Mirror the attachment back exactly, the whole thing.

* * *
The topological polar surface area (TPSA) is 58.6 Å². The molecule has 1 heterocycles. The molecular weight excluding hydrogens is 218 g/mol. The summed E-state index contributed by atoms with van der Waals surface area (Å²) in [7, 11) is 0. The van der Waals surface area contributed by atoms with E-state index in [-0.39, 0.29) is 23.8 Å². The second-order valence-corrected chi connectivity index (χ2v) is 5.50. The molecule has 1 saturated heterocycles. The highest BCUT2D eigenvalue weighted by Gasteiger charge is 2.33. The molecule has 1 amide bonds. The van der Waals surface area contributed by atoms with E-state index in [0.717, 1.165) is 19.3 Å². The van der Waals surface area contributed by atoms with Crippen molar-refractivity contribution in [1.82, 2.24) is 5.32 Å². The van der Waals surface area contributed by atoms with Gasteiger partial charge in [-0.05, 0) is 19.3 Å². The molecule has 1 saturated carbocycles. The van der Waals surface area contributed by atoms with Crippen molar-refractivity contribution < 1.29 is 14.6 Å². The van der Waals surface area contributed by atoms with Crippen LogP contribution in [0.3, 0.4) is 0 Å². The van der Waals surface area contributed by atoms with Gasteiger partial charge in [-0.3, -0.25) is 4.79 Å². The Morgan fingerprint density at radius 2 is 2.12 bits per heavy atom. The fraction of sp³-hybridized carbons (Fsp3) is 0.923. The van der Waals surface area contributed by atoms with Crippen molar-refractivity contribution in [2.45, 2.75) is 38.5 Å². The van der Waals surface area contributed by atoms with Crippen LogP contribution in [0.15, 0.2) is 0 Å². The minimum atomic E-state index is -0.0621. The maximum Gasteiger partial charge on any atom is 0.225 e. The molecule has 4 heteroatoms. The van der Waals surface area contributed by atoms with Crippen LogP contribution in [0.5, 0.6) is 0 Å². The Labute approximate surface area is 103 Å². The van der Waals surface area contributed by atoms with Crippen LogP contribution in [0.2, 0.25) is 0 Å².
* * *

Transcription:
The topological polar surface area (TPSA) is 58.6 Å². The molecule has 1 heterocycles. The molecular weight excluding hydrogens is 218 g/mol. The summed E-state index contributed by atoms with van der Waals surface area (Å²) in [7, 11) is 0. The van der Waals surface area contributed by atoms with E-state index in [-0.39, 0.29) is 23.8 Å². The second-order valence-corrected chi connectivity index (χ2v) is 5.50. The molecule has 1 saturated heterocycles. The highest BCUT2D eigenvalue weighted by Gasteiger charge is 2.33. The molecule has 1 amide bonds. The van der Waals surface area contributed by atoms with E-state index in [0.717, 1.165) is 19.3 Å². The van der Waals surface area contributed by atoms with Crippen molar-refractivity contribution in [1.82, 2.24) is 5.32 Å². The van der Waals surface area contributed by atoms with Gasteiger partial charge in [-0.05, 0) is 19.3 Å². The molecule has 1 saturated carbocycles. The van der Waals surface area contributed by atoms with Crippen molar-refractivity contribution < 1.29 is 14.6 Å². The van der Waals surface area contributed by atoms with Crippen LogP contribution in [0.3, 0.4) is 0 Å². The van der Waals surface area contributed by atoms with Gasteiger partial charge in [-0.3, -0.25) is 4.79 Å². The Morgan fingerprint density at radius 2 is 2.12 bits per heavy atom. The fraction of sp³-hybridized carbons (Fsp3) is 0.923. The van der Waals surface area contributed by atoms with Crippen molar-refractivity contribution in [2.45, 2.75) is 38.5 Å². The van der Waals surface area contributed by atoms with Crippen LogP contribution in [0.15, 0.2) is 0 Å². The minimum atomic E-state index is -0.0621. The maximum Gasteiger partial charge on any atom is 0.225 e. The molecule has 4 heteroatoms. The van der Waals surface area contributed by atoms with Crippen LogP contribution in [0.5, 0.6) is 0 Å². The Labute approximate surface area is 103 Å². The van der Waals surface area contributed by atoms with Crippen LogP contribution in [0.2, 0.25) is 0 Å².